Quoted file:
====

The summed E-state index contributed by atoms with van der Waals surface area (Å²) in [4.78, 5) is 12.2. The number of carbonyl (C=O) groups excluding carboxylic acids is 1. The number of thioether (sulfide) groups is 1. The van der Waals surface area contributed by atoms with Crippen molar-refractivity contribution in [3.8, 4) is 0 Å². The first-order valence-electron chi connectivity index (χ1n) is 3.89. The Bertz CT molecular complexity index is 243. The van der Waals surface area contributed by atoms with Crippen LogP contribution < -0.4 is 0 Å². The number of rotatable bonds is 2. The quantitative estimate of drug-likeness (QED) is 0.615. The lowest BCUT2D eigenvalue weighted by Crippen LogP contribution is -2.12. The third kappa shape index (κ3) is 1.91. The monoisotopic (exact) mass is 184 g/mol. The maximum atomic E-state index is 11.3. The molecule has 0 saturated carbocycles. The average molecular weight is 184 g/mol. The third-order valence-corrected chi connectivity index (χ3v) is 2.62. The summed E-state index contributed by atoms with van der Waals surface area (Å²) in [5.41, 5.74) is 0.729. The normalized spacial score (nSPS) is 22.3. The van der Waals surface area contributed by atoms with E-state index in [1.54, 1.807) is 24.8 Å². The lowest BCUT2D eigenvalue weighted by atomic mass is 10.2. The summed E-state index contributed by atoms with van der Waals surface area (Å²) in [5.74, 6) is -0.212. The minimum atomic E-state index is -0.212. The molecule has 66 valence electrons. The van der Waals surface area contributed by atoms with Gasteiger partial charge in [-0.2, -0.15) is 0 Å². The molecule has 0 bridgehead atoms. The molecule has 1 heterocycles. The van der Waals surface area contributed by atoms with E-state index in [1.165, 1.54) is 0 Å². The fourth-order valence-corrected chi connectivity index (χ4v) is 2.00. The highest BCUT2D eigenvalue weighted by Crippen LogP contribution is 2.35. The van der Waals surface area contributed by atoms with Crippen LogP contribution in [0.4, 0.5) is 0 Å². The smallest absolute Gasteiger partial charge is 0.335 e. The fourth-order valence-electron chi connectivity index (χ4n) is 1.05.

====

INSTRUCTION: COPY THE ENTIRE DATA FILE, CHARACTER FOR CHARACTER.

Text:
The summed E-state index contributed by atoms with van der Waals surface area (Å²) in [4.78, 5) is 12.2. The number of carbonyl (C=O) groups excluding carboxylic acids is 1. The number of thioether (sulfide) groups is 1. The van der Waals surface area contributed by atoms with Crippen molar-refractivity contribution in [3.8, 4) is 0 Å². The first-order valence-electron chi connectivity index (χ1n) is 3.89. The Bertz CT molecular complexity index is 243. The van der Waals surface area contributed by atoms with Crippen LogP contribution < -0.4 is 0 Å². The number of rotatable bonds is 2. The quantitative estimate of drug-likeness (QED) is 0.615. The lowest BCUT2D eigenvalue weighted by Crippen LogP contribution is -2.12. The third kappa shape index (κ3) is 1.91. The monoisotopic (exact) mass is 184 g/mol. The maximum atomic E-state index is 11.3. The molecule has 0 saturated carbocycles. The average molecular weight is 184 g/mol. The third-order valence-corrected chi connectivity index (χ3v) is 2.62. The summed E-state index contributed by atoms with van der Waals surface area (Å²) in [5.41, 5.74) is 0.729. The normalized spacial score (nSPS) is 22.3. The van der Waals surface area contributed by atoms with E-state index in [1.54, 1.807) is 24.8 Å². The lowest BCUT2D eigenvalue weighted by atomic mass is 10.2. The summed E-state index contributed by atoms with van der Waals surface area (Å²) in [5.74, 6) is -0.212. The minimum atomic E-state index is -0.212. The molecule has 66 valence electrons. The van der Waals surface area contributed by atoms with Gasteiger partial charge in [-0.2, -0.15) is 0 Å². The molecule has 0 bridgehead atoms. The molecule has 1 heterocycles. The van der Waals surface area contributed by atoms with E-state index in [1.165, 1.54) is 0 Å². The fourth-order valence-corrected chi connectivity index (χ4v) is 2.00. The highest BCUT2D eigenvalue weighted by Crippen LogP contribution is 2.35. The van der Waals surface area contributed by atoms with Crippen LogP contribution in [0.4, 0.5) is 0 Å². The smallest absolute Gasteiger partial charge is 0.335 e. The fourth-order valence-electron chi connectivity index (χ4n) is 1.05.